It's hard to overestimate the effect Motown's had on contemporary music. It's best to experience it. Now through early 2020, LBJ Presidential Library is hosting “Motown: The Sound of Young America,” curated by the Grammy Museum, which explores the cultural and historical impact of the musical movement.
A presidential library may seem a surprising location for a musical retrospective, but it's not the first time LBJ Library has hosted an exhibition like "Motown." In 2015, the library worked with the Grammy Museum to bring "Ladies and Gentlemen... The Beatles!" to Austin, and reached out again for another opportunity to work with the organization.
"The LBJ Presidential Library isn’t just about the life and presidency of Lyndon Baines Johnson. It’s also about the life and times of Americans during his administration," LBJ Library's museum exhibits specialist Nikki Diller tells CultureMap. "And so Motown was a huge, huge, huge cultural event, and its heyday was in the 1960s, and that’s our era, so this is the perfect place for a Motown exhibit. It makes a lot of sense."
This is the first time "Motown" has ever been anywhere, Diller adds.
Visitors get their first introduction to Motown upon walking into the retrospective, where they're greeted by A Dare to Dream, a mural artist Chris Rogers completed in just nine days. The piece depicts many of Motown's biggest acts (The Supremes, Four Tops, The Temptations, Stevie Wonder, Smokey Robinson, Marvin Gaye, The Jackson 5, etc.) as well as major influences on the industry, such as Motown founder Berry Gordy Jr., Ray Charles, Sam Cooke, Billie Holiday, Ella Fitzgerald, and B.B. King.
Just around the corner, the story of Motown begins, first examining why Detroit launched the phenomenon, and paying tribute to some of those influencers introduced on the mural. Each room is packed with history and gives visitors the opportunity to get up close and personal with items tied to some iconic moments in music.
Personal items are also on display, including a fur that belonged to Holiday, as well as a wig and gown that Fitzgerald performed in and her 1959 Grammy Award for Best Jazz Performer, Soloist. And in the same room, Smokey Robinson explains in a recent video the origins of Motown and his connections to some other huge talents from that time.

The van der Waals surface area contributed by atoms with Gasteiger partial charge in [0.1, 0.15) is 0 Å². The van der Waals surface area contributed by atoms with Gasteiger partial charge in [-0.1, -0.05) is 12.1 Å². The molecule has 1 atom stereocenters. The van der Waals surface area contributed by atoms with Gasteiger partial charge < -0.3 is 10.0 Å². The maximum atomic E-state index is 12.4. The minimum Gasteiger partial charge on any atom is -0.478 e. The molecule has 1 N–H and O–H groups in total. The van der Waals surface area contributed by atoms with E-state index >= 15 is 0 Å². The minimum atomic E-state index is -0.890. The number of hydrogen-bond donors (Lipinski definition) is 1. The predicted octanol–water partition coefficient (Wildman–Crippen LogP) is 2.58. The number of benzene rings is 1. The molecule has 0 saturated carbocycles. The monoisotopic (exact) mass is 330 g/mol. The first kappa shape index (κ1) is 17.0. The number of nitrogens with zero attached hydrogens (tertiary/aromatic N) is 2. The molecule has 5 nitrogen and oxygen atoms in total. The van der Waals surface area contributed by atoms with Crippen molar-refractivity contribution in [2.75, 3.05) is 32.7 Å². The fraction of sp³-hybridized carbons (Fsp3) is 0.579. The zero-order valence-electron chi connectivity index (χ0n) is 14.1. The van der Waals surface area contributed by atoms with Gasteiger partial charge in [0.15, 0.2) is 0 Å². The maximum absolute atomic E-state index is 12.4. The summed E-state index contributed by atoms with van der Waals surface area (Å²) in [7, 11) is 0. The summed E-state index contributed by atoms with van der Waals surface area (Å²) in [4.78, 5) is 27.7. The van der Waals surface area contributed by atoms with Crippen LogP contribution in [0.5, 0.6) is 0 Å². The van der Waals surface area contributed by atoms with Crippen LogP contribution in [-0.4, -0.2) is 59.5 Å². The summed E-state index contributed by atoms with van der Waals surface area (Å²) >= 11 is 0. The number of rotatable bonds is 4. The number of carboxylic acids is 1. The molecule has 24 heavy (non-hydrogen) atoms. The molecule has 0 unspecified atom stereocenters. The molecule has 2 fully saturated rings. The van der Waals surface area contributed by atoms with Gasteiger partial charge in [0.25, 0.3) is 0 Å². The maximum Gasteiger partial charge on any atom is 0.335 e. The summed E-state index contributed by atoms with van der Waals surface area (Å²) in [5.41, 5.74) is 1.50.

"Motown was not necessarily known to be overly involved in the Civil Rights Movement as a company, but a lot of the Motown artists were very active," Diller says. "Smokey Robinson talks about how traveling around, especially in the South and performing in the South, often there was segregated seating … and that Smokey Robinson specifically said no, I’m not going to perform unless the seating is integrated. So I think Motown artists played an important role during that time period by traveling around, by integrating music venues, and crossing over."
Other videos feature singers and songwriters offering exclusive insights into some of Motown's biggest moments and hits, including the stories behind "Money (That's What I Want)" by Barrett Strong and "Dancing in the Street" by Martha and the Vandellas.
After all, what is Motown without dancing? Visitors can bust a move learning how to do The Temptations walk, or take part in other interactive activities, like singing karaoke to the tune of "Stop! In the Name of Love" by The Supremes, keeping the beat going to "My Girl" by The Temptations, and helping write a Motown song.
Iconic costumes (so many costumes!) were also curated for the show, including famous threads from The Supremes, The Temptations, The Jackson 5, and many more.
Flashy threads and memorable songs may capture imaginations, but Diller hopes visitors ultimately take away the important cultural impact Motown had on American history.
"For the first time, you had black musicians who were crossing over into the white charts, and having No. 1 hits. Motown made a lot of inroads that maybe aren’t always as obvious," she says.
See "Motown" daily from 9 am to 5 pm now until January 26, 2020. The library is closed only three days out of the year: Thanksgiving, Christmas, and New Year's Day.
Admission is $10 for adults, $7 for seniors (62 and older), $5 for former military, $3 for youth (13-18), and $3 for college students. Admission is free for children 12 and younger, active-duty military personnel, and members of select groups. Check the library's site for more details.